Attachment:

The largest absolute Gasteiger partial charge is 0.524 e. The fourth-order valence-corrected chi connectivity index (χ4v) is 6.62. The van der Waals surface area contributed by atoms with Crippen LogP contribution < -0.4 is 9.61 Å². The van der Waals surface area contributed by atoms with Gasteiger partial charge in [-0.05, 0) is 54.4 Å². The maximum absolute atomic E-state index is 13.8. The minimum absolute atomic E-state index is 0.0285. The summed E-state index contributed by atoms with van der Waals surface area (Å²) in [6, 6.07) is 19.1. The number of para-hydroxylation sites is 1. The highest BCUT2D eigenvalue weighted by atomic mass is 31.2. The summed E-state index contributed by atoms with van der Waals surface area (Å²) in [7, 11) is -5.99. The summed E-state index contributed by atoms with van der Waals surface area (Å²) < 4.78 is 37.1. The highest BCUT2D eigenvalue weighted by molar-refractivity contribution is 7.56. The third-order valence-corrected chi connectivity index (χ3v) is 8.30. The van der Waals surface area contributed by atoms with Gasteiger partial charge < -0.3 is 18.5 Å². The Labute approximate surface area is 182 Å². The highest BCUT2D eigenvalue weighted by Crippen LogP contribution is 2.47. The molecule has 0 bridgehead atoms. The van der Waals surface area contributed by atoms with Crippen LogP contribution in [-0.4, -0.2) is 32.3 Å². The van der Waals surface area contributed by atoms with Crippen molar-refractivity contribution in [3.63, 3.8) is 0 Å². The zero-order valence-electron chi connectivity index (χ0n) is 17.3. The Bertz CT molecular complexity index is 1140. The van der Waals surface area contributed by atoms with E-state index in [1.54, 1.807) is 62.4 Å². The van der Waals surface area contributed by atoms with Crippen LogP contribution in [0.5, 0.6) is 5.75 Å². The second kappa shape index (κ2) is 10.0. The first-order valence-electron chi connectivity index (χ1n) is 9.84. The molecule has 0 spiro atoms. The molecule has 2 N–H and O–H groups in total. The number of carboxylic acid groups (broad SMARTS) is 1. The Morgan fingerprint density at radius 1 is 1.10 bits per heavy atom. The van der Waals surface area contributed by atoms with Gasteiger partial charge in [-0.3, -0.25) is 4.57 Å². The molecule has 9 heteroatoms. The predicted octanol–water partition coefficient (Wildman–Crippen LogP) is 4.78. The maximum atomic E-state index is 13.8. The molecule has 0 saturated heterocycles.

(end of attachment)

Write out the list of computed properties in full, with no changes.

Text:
The largest absolute Gasteiger partial charge is 0.524 e. The fourth-order valence-corrected chi connectivity index (χ4v) is 6.62. The van der Waals surface area contributed by atoms with Crippen LogP contribution < -0.4 is 9.61 Å². The van der Waals surface area contributed by atoms with Gasteiger partial charge in [-0.05, 0) is 54.4 Å². The maximum absolute atomic E-state index is 13.8. The minimum absolute atomic E-state index is 0.0285. The summed E-state index contributed by atoms with van der Waals surface area (Å²) in [6, 6.07) is 19.1. The number of para-hydroxylation sites is 1. The highest BCUT2D eigenvalue weighted by atomic mass is 31.2. The summed E-state index contributed by atoms with van der Waals surface area (Å²) in [7, 11) is -5.99. The summed E-state index contributed by atoms with van der Waals surface area (Å²) < 4.78 is 37.1. The highest BCUT2D eigenvalue weighted by molar-refractivity contribution is 7.56. The third-order valence-corrected chi connectivity index (χ3v) is 8.30. The van der Waals surface area contributed by atoms with Gasteiger partial charge < -0.3 is 18.5 Å². The Labute approximate surface area is 182 Å². The highest BCUT2D eigenvalue weighted by Crippen LogP contribution is 2.47. The molecule has 0 bridgehead atoms. The van der Waals surface area contributed by atoms with Crippen LogP contribution in [-0.4, -0.2) is 32.3 Å². The van der Waals surface area contributed by atoms with Crippen molar-refractivity contribution in [3.63, 3.8) is 0 Å². The zero-order valence-electron chi connectivity index (χ0n) is 17.3. The Bertz CT molecular complexity index is 1140. The van der Waals surface area contributed by atoms with E-state index in [1.54, 1.807) is 62.4 Å². The van der Waals surface area contributed by atoms with Crippen LogP contribution in [0.5, 0.6) is 5.75 Å². The second kappa shape index (κ2) is 10.0. The first-order valence-electron chi connectivity index (χ1n) is 9.84. The molecule has 0 spiro atoms. The molecule has 2 N–H and O–H groups in total. The number of carboxylic acid groups (broad SMARTS) is 1. The Morgan fingerprint density at radius 1 is 1.10 bits per heavy atom. The van der Waals surface area contributed by atoms with Gasteiger partial charge in [-0.3, -0.25) is 4.57 Å². The molecule has 9 heteroatoms. The predicted octanol–water partition coefficient (Wildman–Crippen LogP) is 4.78. The maximum atomic E-state index is 13.8. The molecule has 0 saturated heterocycles.